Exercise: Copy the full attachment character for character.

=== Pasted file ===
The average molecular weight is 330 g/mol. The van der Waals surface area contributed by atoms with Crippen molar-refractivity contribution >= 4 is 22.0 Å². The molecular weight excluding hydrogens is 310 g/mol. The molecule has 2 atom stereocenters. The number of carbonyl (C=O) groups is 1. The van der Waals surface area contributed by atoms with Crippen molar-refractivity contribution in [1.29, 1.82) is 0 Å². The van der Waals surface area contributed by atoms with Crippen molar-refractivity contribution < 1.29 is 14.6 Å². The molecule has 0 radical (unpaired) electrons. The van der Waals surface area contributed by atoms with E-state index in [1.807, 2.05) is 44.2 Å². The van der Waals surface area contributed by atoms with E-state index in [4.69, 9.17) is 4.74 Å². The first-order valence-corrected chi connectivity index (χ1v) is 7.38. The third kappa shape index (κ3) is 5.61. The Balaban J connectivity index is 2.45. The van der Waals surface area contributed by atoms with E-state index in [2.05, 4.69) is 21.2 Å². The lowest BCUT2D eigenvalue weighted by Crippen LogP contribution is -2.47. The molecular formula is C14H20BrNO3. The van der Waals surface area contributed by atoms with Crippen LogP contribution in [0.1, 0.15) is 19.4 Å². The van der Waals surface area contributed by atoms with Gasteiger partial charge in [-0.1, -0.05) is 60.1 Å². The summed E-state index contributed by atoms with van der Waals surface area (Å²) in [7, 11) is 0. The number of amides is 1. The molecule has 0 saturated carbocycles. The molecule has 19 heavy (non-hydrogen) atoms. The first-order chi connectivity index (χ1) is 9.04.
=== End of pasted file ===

The average molecular weight is 330 g/mol. The van der Waals surface area contributed by atoms with Crippen molar-refractivity contribution >= 4 is 22.0 Å². The molecular weight excluding hydrogens is 310 g/mol. The molecule has 2 atom stereocenters. The number of carbonyl (C=O) groups is 1. The van der Waals surface area contributed by atoms with Crippen molar-refractivity contribution in [1.29, 1.82) is 0 Å². The van der Waals surface area contributed by atoms with Crippen molar-refractivity contribution < 1.29 is 14.6 Å². The molecule has 0 radical (unpaired) electrons. The van der Waals surface area contributed by atoms with E-state index in [1.807, 2.05) is 44.2 Å². The van der Waals surface area contributed by atoms with E-state index in [4.69, 9.17) is 4.74 Å². The first-order valence-corrected chi connectivity index (χ1v) is 7.38. The third kappa shape index (κ3) is 5.61. The Balaban J connectivity index is 2.45. The van der Waals surface area contributed by atoms with E-state index in [2.05, 4.69) is 21.2 Å². The lowest BCUT2D eigenvalue weighted by Crippen LogP contribution is -2.47. The molecular formula is C14H20BrNO3. The van der Waals surface area contributed by atoms with Crippen LogP contribution in [0.1, 0.15) is 19.4 Å². The van der Waals surface area contributed by atoms with Gasteiger partial charge in [-0.1, -0.05) is 60.1 Å². The summed E-state index contributed by atoms with van der Waals surface area (Å²) in [7, 11) is 0. The number of amides is 1. The molecule has 0 saturated carbocycles. The molecule has 19 heavy (non-hydrogen) atoms. The first-order chi connectivity index (χ1) is 9.04.